It’s possible to turn an aggressive do, that fights with other animals, into an obedient, well-behaved animal. It requires a certain amount of training, but it can be done.
Aggression in dogs – especially when they are mature animals – can be a real problem. It’s all very well to blame the owner, although this is frequently the root of the problems, but very certain strains within the breed are very much aggressive than others. It is possible that the dog you have purchased comes from a particular line known to be aggressive.
This doesn’t mean that your task of training is impossible. It does mean however, that you will have to put in a great deal more effort than would normally be the case.
Having said that, the owner of the potentially aggressive dog has to accept responsibility for curbing unnecessary aggression. And it is unnecessary uncalled for aggression that we are talking about.
Of course if you are training for Schutzhund with your Rottweiler or German Shepherd you want the dog to bite and the harder the better. But this is controlled aggression, which is quite a different matter.
Training of a potentially aggressive dog should begin early. Let your dog know very early that you are the leader of the pack. Let the animal be aware that certain behavior is not acceptable.
This doesn’t mean that have to be unnecessarily harsh with the dog. But by all means be firm. Be firm in your handling; firm in vocal commands, and firm in your reprimands. Being firm does not mean that you have to shout – far from it. It does mean however, that the dog has to hear determination and no nonsense steel in your voice.
Aggression in dog frequently starts when steel bite pro the pup with an aggressive streak – refuses to be dominated. You have to take care with a pup of this nature to play in a happy, but controlled manner. Play with the pup by all means, but don’t tease the pup by slapping him on the face, either with your hand or a rag. Make a sharp distinction between boisterous play and too much aggression on your part.
Watch the pup’s reaction very closely. Listen to the nature of the growling. There is a distinct difference between playful, happy growling and really aggressive growling.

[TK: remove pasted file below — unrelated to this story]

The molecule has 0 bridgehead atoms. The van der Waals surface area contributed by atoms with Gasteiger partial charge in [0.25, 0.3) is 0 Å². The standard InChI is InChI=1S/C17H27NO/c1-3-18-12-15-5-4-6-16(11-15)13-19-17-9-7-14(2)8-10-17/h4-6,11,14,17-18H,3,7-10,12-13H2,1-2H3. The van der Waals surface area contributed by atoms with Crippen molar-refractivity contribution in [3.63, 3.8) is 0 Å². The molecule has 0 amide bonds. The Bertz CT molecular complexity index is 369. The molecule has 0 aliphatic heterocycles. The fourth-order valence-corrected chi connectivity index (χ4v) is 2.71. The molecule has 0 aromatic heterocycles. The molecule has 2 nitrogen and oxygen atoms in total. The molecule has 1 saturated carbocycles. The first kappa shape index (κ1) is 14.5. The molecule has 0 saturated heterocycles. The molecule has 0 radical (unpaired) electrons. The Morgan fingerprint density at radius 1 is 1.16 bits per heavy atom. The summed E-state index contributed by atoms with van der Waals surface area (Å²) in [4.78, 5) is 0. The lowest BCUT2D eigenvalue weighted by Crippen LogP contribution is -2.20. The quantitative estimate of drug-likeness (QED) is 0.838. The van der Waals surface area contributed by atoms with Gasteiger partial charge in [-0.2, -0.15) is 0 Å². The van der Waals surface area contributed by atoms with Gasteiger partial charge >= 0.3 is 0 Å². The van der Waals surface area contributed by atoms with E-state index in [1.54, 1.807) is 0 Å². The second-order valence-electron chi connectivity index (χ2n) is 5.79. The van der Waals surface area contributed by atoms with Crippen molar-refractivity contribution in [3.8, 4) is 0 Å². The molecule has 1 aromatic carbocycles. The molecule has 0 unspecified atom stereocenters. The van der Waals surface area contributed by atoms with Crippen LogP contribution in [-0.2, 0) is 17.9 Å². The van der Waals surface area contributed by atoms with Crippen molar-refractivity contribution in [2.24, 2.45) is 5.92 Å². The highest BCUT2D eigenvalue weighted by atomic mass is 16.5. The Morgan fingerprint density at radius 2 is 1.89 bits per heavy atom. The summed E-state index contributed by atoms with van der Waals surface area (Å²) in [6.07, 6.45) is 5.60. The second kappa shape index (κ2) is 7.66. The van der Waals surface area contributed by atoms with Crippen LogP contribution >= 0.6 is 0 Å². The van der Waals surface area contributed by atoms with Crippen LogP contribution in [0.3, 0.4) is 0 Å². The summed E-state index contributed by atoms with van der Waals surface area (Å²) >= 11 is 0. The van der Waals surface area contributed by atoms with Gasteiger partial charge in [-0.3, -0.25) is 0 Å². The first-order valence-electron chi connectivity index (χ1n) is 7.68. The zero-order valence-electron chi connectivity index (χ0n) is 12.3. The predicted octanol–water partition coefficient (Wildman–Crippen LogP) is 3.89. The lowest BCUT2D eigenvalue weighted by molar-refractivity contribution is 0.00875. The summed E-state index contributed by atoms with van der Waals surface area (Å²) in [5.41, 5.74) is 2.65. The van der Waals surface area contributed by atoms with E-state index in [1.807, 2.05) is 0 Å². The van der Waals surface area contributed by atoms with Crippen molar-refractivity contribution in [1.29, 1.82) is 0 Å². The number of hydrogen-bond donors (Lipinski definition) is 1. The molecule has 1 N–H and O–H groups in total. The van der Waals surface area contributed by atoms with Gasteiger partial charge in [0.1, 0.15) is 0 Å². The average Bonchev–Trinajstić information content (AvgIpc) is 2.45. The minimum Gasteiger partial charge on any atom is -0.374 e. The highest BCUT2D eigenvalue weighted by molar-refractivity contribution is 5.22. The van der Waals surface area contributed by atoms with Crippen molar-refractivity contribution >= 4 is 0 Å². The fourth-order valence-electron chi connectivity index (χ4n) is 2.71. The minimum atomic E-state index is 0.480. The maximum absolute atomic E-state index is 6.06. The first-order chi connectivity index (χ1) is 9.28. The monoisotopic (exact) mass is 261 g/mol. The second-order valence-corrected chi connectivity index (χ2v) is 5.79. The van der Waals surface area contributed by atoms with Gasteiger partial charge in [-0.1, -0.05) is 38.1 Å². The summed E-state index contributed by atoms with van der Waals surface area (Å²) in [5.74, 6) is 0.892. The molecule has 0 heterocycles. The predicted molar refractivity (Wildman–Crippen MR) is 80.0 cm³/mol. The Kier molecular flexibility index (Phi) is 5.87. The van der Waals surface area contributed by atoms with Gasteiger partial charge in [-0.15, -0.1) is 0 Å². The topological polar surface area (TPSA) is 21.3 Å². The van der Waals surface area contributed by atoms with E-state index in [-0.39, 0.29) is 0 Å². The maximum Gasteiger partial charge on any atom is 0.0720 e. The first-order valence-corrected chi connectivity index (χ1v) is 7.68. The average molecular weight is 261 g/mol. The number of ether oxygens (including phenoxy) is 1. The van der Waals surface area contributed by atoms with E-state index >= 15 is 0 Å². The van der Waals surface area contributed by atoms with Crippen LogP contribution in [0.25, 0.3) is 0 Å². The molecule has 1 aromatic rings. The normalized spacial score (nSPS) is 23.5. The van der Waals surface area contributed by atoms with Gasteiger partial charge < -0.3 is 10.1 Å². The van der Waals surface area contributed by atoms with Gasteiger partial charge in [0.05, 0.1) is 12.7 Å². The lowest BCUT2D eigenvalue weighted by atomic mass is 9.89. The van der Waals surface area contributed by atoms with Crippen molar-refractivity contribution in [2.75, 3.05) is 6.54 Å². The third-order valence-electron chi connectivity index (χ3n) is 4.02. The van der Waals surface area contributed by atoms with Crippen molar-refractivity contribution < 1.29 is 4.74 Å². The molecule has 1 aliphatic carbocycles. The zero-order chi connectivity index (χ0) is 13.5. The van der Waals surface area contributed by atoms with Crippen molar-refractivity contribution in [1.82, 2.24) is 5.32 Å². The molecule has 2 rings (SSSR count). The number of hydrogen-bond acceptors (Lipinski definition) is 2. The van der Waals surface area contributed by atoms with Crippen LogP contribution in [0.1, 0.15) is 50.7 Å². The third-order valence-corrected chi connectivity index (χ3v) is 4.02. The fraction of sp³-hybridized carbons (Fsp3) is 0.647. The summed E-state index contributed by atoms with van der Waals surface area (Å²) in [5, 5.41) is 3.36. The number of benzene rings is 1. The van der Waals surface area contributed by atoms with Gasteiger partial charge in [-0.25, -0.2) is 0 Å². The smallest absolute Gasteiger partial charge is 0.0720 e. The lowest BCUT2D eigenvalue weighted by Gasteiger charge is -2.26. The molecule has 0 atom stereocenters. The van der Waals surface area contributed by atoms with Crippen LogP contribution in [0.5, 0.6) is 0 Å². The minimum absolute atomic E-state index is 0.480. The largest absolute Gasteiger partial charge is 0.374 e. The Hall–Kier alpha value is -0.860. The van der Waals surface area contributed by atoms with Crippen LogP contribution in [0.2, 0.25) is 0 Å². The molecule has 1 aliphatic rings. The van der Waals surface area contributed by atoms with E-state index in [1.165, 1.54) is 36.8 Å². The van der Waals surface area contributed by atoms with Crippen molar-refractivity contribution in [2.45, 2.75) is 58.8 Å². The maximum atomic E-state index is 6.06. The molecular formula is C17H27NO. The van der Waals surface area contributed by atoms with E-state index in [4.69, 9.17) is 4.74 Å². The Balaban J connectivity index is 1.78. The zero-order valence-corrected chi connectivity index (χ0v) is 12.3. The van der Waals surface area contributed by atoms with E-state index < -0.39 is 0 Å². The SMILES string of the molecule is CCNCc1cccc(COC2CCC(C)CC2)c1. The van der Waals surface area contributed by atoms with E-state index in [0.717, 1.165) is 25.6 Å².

The pup will often bite your hand – often in play – but sometimes he oversteps the mark. Reprimand quickly and sharply. Not with your hand, but with your voice.
Let the pup know in no uncertain manner that this sort of behavior will not be tolerated. Stop playing and put him back in his kennel. It is possible that your pup has no real intention to hurt you but don’t let him overstep the mark. He must always respect you and know what is permissible and what is not.
It goes without saying that you should never lose your temper with your dog. It is often very difficult not get very cross when there is bad behavior and complete disobedience. But never overstep the mark yourself.
If you happen to be in a bad mood at the particular time, rather leave training for another day.
When the dog is older and of course more powerful there is still a basic similarity in your training methods. If you reprimand the dog the dog must be aware that you are displeased. But this still does not give you license to shout.
There can be steel in your voice even in a whisper.
When your dog is older, you have the advantage of the wonderful training mechanism – the training collar. With restrictive correction you don’t have to use your voice at all. You can prevent the dog from going something you object to fairly easily.